When I migrated to Berkeley that fall, Chris initially found me a place to stay on the floor of an apartment he shared with several others. He introduced me to another friend with similar interests, named Danny Tavistock. Frank and Eric Beck were rooming together then until Frank and I married. Chris used to come to dinner occasionally and always amazed us by the amount of food he could pack away.

I’m not sure who gave him the nickname of Christ, but it happened the summer of 1965.

Meanwhile, I heard recently from a mutual friend that Chris had married after all these years and was living in suburban Antioch, California???
Peter Haan

Trad climber
San Francisco, CA
May 8, 2009 - 11:28pm PT
Jan,

That last post was interesting. Danny Tavistock was a pure-Berkeley character BITD. He actually owned a AC Cobra, I think the small one, the 302. But it could have been the 427. He was really a cool character and made his climbing home Indian Rock. He tended to get nervous on actual rope out in the wild, and so Jim Crooks gave him a sedative when they were on the Apron one time, and he soared. The weird edgy freak-factor stopped and he climbed perfectly. He was almost a "rock-star" kind of character but way cool to all us kids and had a great body for climbing. Looked kind of like a reasonably well-fed Keith Richards, but not quite that frightful. We all really liked Danny. Thanks for bringing him up. AS for Fredericks, no clue. But yeah, he had a Jesus (I look like Pratt) thing going on. He became a relic by 1970.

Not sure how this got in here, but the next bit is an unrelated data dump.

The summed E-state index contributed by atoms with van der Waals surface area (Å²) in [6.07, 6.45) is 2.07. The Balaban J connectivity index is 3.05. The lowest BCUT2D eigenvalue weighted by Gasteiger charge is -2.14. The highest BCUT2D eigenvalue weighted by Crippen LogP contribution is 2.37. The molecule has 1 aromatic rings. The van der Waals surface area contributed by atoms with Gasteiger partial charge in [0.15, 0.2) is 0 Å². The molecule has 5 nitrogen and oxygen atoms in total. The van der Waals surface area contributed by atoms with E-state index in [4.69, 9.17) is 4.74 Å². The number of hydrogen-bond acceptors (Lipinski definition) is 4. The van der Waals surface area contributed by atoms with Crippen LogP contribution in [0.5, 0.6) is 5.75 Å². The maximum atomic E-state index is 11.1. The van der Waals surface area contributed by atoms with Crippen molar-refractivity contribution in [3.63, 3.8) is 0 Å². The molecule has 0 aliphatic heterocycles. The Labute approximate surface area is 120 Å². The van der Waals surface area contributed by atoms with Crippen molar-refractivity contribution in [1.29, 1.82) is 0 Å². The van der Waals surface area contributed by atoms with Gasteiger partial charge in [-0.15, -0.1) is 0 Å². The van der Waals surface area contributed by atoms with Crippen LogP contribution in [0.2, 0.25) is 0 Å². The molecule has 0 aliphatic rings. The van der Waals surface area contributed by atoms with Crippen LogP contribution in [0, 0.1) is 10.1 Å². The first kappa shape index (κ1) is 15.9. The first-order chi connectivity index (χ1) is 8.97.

Jan

Mountain climber
Okinawa, Japan
May 8, 2009 - 11:37pm PT
Speaking of Tavistock, I have no idea what kind of car he owned. I just remember that he and Eric Beck decided to dismantle it which they did right down to the nuts and bolts. I forget how many separate pieces and parts they ended up with - hundreds anyway. They then reassembled it and only had to change one thing to get it to restart after the big reconstruction.
Eric Beck

Sport climber
Bishop, California
May 8, 2009 - 11:53pm PT
It was mentioned that Chris, at one time, acquired the name "Christ". This was not metaphysical. Rather, He did the first ascent of a traverse on the boulder just east of the East Camp 4 bathroom. At one point, this necessitated facing out, with both hands spread for balance, much like being crucified.
Peter Haan

Trad climber
San Francisco, CA
May 9, 2009 - 12:11am PT
And, like, E-B, he did not look like Christ in the slightest.
Eric Beck

Sport climber
Bishop, California
May 9, 2009 - 12:20am PT
Here's another from November 1963. Chris and I were late hangers on in Camp 4. We decided to climb the North Buttress of Middle Cathedral Rock. Some details I still remember: We walked all the way down to the climb in the dark. Chris had the first lead, 70 feet, 5.7. He took 45 minutes to lead this.
I should have listened to my instincts at that point and cancelled the climb. We continued on. As I remember, the route never saw the sun and I was climbing in a sweater. About half way up, I took over all the leads in the hope of still making it up in one day. We finally wound up bivouacing at the end of all the real climbing on a large ledge with trees. We even had a fire.